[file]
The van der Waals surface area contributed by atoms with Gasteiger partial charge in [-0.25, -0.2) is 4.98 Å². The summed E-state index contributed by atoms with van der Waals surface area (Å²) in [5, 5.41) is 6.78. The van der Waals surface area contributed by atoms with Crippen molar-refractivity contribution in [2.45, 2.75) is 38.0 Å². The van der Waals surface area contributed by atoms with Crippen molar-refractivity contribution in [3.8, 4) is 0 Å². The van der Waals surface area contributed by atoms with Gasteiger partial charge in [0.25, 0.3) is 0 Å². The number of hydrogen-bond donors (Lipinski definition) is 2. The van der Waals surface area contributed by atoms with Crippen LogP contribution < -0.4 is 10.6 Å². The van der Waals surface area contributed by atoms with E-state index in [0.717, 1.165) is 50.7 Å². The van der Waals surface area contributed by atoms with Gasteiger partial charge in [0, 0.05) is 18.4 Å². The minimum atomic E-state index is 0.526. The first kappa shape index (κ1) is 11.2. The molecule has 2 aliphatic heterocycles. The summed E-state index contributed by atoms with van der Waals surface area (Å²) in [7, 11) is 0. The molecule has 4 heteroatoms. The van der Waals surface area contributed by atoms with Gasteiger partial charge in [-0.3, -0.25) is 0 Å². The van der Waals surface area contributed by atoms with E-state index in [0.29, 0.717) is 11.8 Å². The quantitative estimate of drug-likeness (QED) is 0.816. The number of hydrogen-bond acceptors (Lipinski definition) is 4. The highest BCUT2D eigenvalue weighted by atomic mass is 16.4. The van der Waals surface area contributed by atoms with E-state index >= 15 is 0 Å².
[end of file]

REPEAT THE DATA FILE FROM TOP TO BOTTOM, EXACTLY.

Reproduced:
The van der Waals surface area contributed by atoms with Gasteiger partial charge in [-0.25, -0.2) is 4.98 Å². The summed E-state index contributed by atoms with van der Waals surface area (Å²) in [5, 5.41) is 6.78. The van der Waals surface area contributed by atoms with Crippen molar-refractivity contribution in [2.45, 2.75) is 38.0 Å². The van der Waals surface area contributed by atoms with Crippen molar-refractivity contribution in [3.8, 4) is 0 Å². The van der Waals surface area contributed by atoms with Gasteiger partial charge in [0.25, 0.3) is 0 Å². The number of hydrogen-bond donors (Lipinski definition) is 2. The van der Waals surface area contributed by atoms with Crippen LogP contribution < -0.4 is 10.6 Å². The van der Waals surface area contributed by atoms with E-state index in [0.717, 1.165) is 50.7 Å². The van der Waals surface area contributed by atoms with Gasteiger partial charge in [0, 0.05) is 18.4 Å². The minimum atomic E-state index is 0.526. The first kappa shape index (κ1) is 11.2. The molecule has 2 aliphatic heterocycles. The summed E-state index contributed by atoms with van der Waals surface area (Å²) in [7, 11) is 0. The molecule has 4 heteroatoms. The van der Waals surface area contributed by atoms with Gasteiger partial charge in [-0.3, -0.25) is 0 Å². The van der Waals surface area contributed by atoms with E-state index in [0.29, 0.717) is 11.8 Å². The quantitative estimate of drug-likeness (QED) is 0.816. The number of hydrogen-bond acceptors (Lipinski definition) is 4. The highest BCUT2D eigenvalue weighted by atomic mass is 16.4. The van der Waals surface area contributed by atoms with E-state index >= 15 is 0 Å².